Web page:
Venezuelans go to the polls Sunday in what could be a turning point for the beleaguered nation

John Sexton Posted at 9:21 pm on July 14, 2017

Let’s lay this out with bullet points as there is a lot of background information here:

And that brings us more or less up to the present. The opposition has announced a referendum vote for Sunday to determine whether or not Venezuelans want the Constitution rewritten. But Maduro is saying the referendum won’t count, no matter the outcome. So the country is facing another big showdown between the unpopular president and the people who consider him a dictator. From the Miami Herald:

The weekend plebiscite will ask voters if they support the government’s plan to elect an unpopular National Constituent Assembly that will overhaul the 1999 constitution…

Organizers of Sunday’s vote are hoping that if they can get millions of people to reject the deal, the government might be persuaded to drop its plans…

The vote “will largely be symbolic, but in politics symbols are important,” said Ronal Rodríguez with the Venezuelan Observatory, a think tank at Colombia’s Rosario University. “This could give oxygen to the opposition and fuel more disobedience.”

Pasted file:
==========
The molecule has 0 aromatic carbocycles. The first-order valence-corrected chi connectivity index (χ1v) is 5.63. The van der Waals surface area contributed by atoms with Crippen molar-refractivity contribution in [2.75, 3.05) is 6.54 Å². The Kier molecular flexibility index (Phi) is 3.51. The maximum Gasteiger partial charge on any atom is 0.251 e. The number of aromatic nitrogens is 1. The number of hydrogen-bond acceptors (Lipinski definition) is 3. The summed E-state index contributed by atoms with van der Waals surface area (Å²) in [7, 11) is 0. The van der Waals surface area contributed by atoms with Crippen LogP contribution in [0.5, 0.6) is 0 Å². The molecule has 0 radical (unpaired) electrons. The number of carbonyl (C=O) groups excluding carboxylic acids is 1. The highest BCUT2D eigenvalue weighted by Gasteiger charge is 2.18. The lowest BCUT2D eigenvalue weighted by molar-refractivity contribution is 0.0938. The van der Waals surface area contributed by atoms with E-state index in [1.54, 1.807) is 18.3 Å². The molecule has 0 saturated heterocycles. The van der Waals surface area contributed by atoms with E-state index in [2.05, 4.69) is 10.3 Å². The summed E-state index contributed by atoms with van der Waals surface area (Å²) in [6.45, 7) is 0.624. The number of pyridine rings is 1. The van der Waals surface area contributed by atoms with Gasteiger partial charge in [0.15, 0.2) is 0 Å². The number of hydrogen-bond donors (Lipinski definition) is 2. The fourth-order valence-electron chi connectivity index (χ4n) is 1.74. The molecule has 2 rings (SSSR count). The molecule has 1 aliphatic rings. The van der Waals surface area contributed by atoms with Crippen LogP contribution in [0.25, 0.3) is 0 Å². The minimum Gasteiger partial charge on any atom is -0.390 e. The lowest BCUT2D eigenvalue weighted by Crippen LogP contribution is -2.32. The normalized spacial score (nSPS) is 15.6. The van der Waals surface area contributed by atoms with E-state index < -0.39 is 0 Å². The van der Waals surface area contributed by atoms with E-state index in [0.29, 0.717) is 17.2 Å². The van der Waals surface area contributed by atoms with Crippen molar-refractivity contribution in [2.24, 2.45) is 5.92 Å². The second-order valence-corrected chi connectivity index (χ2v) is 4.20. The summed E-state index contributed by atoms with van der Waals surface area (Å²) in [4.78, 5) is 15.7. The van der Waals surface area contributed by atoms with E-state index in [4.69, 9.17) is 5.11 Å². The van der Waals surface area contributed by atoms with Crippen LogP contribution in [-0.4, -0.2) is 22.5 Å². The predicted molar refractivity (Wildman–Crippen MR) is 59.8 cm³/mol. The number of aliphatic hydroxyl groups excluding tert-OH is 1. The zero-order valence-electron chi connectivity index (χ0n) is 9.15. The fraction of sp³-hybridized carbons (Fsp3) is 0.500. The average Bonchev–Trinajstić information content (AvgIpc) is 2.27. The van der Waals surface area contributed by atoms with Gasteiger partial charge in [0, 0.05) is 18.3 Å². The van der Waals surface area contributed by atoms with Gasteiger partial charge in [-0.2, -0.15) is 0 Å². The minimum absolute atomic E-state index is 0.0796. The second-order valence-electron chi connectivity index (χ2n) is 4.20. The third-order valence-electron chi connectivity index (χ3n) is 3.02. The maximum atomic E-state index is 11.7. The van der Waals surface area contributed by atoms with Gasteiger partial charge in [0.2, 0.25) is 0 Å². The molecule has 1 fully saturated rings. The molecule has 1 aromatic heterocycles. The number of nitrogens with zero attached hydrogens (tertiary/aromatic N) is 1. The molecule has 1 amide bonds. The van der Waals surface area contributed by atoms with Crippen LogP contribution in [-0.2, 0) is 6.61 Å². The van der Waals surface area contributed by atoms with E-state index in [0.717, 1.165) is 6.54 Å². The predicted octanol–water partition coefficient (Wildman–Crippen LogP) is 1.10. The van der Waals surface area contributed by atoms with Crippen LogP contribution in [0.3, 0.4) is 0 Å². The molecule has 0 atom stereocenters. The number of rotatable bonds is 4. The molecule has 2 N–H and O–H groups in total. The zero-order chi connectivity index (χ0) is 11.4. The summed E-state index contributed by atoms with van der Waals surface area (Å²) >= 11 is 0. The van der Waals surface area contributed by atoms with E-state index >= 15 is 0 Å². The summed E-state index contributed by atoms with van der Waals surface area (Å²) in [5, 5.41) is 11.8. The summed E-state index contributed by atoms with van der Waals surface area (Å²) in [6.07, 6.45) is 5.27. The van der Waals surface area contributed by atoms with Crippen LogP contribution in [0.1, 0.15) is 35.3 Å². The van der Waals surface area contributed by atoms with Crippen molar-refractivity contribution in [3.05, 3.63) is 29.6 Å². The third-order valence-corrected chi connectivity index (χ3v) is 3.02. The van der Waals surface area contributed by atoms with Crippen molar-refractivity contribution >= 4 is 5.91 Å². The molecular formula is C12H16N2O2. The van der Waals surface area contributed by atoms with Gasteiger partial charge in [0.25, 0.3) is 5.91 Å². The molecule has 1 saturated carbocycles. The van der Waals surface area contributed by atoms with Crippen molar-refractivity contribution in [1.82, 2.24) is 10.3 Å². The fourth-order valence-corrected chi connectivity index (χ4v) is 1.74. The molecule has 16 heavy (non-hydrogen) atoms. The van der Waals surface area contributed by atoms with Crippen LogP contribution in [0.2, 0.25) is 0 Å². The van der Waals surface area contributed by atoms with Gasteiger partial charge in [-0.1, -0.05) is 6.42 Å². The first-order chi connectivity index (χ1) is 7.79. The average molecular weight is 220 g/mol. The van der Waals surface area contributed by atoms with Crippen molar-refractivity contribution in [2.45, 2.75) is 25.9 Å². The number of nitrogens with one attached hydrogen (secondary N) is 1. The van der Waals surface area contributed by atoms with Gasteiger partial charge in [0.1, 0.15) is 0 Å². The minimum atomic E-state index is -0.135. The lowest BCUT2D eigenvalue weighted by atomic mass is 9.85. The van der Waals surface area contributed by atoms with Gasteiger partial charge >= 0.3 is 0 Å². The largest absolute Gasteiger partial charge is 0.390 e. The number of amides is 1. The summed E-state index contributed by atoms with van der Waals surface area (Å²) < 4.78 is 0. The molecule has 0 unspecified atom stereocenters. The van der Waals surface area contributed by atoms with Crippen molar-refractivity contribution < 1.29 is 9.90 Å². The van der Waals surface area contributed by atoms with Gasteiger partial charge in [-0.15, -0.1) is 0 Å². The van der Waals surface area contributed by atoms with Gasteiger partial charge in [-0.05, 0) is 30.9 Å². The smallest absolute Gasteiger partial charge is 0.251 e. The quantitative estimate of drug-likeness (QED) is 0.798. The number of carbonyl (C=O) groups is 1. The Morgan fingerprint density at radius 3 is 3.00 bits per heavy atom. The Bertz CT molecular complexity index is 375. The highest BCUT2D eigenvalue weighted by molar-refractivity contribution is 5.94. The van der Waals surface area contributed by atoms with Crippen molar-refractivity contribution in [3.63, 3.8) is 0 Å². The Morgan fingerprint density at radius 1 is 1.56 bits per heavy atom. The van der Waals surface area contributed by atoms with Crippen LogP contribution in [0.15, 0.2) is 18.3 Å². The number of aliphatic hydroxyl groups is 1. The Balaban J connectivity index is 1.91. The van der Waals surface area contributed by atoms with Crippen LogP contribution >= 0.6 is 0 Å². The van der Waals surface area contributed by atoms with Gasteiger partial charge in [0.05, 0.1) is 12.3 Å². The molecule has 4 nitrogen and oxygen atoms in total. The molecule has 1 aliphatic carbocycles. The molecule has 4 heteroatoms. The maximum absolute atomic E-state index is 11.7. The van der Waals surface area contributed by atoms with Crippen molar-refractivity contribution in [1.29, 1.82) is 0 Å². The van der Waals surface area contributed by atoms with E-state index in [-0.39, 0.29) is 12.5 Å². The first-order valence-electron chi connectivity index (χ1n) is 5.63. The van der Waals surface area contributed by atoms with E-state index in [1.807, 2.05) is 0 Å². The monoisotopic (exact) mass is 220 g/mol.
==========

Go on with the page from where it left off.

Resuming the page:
Organizers say the vote might be followed by a national strike. And analysts said it could put the opposition on course to recover the presidency during elections in December 2018 — if those elections happen.

That last bit is key because there is no reason to believe next year’s elections will happen as scheduled. In fact, it’s widely suspected that the entire effort to rewrite the constitution is aimed at making sure Maduro has some excuse to remain in power. Meanwhile, NBC News reports most Venezuelans don’t think the constitution needs to be rewritten:

Based on a poll from the Caracas polling firm Datanalisis, 85 percent of those surveyed this year said a rewrite of the constitution was “unnecessary.”

Eighty-six percent of those polled this year also said President Maduro should have held a national vote first to ask Venezuelans if they wanted a constituent assembly.

So what we’re likely to see Sunday is a large number of people indicating they don’t want this effort to continue and the government telling them it doesn’t matter what they want. That’s the big picture. Closer to the street, this vote could prompt a lot more violence from Colectivo gangs. As we saw recently, those groups have escalated to attacking opposition lawmakers directly.

In short, Sunday’s vote could turn into one of the most bitterly fought showdowns between the regime and its people thus far.





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